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Application of a two-stage case-control sampling design based on a surrogate measure of exposure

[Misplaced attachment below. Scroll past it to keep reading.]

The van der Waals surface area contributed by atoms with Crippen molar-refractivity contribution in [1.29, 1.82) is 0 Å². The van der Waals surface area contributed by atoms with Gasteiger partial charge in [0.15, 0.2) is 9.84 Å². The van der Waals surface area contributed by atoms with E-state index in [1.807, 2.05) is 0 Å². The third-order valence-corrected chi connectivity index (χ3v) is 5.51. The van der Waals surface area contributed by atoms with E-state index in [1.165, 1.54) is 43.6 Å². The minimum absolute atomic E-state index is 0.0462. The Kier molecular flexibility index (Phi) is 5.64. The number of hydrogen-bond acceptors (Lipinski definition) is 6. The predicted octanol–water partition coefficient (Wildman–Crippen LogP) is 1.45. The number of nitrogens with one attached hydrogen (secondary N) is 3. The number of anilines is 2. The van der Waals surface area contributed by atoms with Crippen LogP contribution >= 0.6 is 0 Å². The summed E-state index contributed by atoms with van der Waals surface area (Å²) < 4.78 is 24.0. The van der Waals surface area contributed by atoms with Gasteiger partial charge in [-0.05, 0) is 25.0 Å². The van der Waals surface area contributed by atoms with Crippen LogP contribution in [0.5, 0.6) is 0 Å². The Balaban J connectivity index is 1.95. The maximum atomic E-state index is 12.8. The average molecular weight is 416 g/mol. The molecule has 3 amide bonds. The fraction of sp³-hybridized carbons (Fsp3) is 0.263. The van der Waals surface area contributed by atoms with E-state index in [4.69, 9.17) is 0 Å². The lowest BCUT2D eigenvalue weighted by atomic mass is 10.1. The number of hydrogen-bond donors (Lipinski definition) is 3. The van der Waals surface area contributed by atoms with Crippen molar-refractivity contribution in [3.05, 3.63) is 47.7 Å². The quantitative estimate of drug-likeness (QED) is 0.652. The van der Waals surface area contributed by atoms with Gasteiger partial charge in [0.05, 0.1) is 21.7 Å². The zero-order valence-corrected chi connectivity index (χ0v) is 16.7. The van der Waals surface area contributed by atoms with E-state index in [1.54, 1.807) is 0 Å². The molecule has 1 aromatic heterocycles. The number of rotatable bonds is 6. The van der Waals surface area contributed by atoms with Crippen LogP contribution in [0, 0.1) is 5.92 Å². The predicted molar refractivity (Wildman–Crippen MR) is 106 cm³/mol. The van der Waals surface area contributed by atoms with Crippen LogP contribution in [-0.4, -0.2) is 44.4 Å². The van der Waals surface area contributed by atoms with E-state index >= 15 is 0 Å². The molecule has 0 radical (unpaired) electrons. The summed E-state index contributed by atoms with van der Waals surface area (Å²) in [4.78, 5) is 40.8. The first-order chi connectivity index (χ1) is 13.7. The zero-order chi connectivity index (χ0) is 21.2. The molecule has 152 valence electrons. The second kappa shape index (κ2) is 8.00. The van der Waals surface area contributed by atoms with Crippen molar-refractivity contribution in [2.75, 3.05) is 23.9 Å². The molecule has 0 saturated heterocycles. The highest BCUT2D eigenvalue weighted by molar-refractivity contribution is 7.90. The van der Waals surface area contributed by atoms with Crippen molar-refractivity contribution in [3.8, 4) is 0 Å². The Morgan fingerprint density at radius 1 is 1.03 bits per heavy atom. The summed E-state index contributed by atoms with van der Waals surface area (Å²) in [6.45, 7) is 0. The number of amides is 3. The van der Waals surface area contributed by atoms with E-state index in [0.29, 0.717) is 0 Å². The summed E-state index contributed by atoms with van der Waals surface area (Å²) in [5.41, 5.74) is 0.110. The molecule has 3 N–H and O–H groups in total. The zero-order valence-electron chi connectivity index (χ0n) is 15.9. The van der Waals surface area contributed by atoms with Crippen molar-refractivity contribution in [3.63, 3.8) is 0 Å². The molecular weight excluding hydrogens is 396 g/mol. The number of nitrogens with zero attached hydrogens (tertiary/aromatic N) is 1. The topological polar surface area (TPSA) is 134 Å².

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Application of a two-stage case-control sampling design based on a surrogate measure of exposure